John Demjanjuk, the former U.S. auto worker suspected of Nazi war crimes, has been deemed fit to stand trial, prosecutors said Friday.
Demjanjuk was deported in May from the United States to Germany, where he was wanted for his alleged involvement during World War II in killings at Sobibor, a Nazi death camp in Poland. He was charged in Munich, Germany in March with assisting in about 29,000 murders while serving as an SS guard in the camp in 1943. Demjanjuk lost a U.S. Supreme Court case against his deportation. His lawyers had asked the high court to consider their claims that he was too ill and frail to be sent overseas. They also raised human rights and other legal issues. Demjanjuk, a native Ukrainian, has long claimed he was a prisoner of war, not a death camp guard. He denies any role in the Holocaust. While Demjanjuk has now been deemed fit to stand trial, doctors have restricted the time he can be tried each day to two sessions of 90 minutes each, said Munich State Prosecutor Anton Winkler.
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The case dates back to the late 1970s, when the U.S. Justice Department accused Demjanjuk of being a Nazi guard known as “Ivan the Terrible.” His U.S. citizenship was revoked in 1981, and he was extradited to Israel in 1986.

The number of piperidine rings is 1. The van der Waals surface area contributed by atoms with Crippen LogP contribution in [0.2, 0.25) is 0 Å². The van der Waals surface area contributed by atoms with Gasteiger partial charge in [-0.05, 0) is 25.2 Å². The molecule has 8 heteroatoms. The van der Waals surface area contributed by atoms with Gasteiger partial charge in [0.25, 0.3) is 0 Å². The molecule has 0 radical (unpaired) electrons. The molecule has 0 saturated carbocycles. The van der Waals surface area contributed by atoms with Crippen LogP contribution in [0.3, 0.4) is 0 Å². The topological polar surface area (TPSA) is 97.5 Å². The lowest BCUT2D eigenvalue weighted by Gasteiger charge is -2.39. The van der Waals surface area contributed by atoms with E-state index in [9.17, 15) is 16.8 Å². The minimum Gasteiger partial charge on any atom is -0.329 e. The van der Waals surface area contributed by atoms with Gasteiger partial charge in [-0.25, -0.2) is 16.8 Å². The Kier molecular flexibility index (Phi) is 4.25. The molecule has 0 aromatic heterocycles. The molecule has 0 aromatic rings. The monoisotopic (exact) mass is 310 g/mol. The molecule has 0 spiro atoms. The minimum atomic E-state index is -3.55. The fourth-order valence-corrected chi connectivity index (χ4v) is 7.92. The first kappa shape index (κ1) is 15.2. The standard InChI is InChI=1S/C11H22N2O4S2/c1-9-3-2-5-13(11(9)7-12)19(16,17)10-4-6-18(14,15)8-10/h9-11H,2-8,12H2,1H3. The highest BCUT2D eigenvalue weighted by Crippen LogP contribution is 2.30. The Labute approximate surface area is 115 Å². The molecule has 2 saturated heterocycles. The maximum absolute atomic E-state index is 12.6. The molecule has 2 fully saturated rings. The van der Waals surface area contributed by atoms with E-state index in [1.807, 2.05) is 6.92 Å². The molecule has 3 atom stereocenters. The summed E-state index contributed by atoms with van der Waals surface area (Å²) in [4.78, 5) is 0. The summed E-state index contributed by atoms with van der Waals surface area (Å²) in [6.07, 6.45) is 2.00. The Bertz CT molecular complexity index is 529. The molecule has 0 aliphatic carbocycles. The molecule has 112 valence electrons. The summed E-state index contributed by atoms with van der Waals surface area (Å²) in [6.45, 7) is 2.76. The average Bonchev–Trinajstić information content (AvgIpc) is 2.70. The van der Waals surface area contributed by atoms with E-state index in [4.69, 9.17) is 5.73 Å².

Demjanjuk was convicted in an Israeli court in 1988 and sentenced to death, but that conviction was overturned in 1993 amid evidence that someone else was Ivan the Terrible. A federal court restored Demjanjuk’s citizenship, ruling the government withheld evidence supporting his case. But his citizenship was revoked again in 2002 after a federal judge ruled he entered the United States illegally in 1952 by hiding his past as a Nazi guard.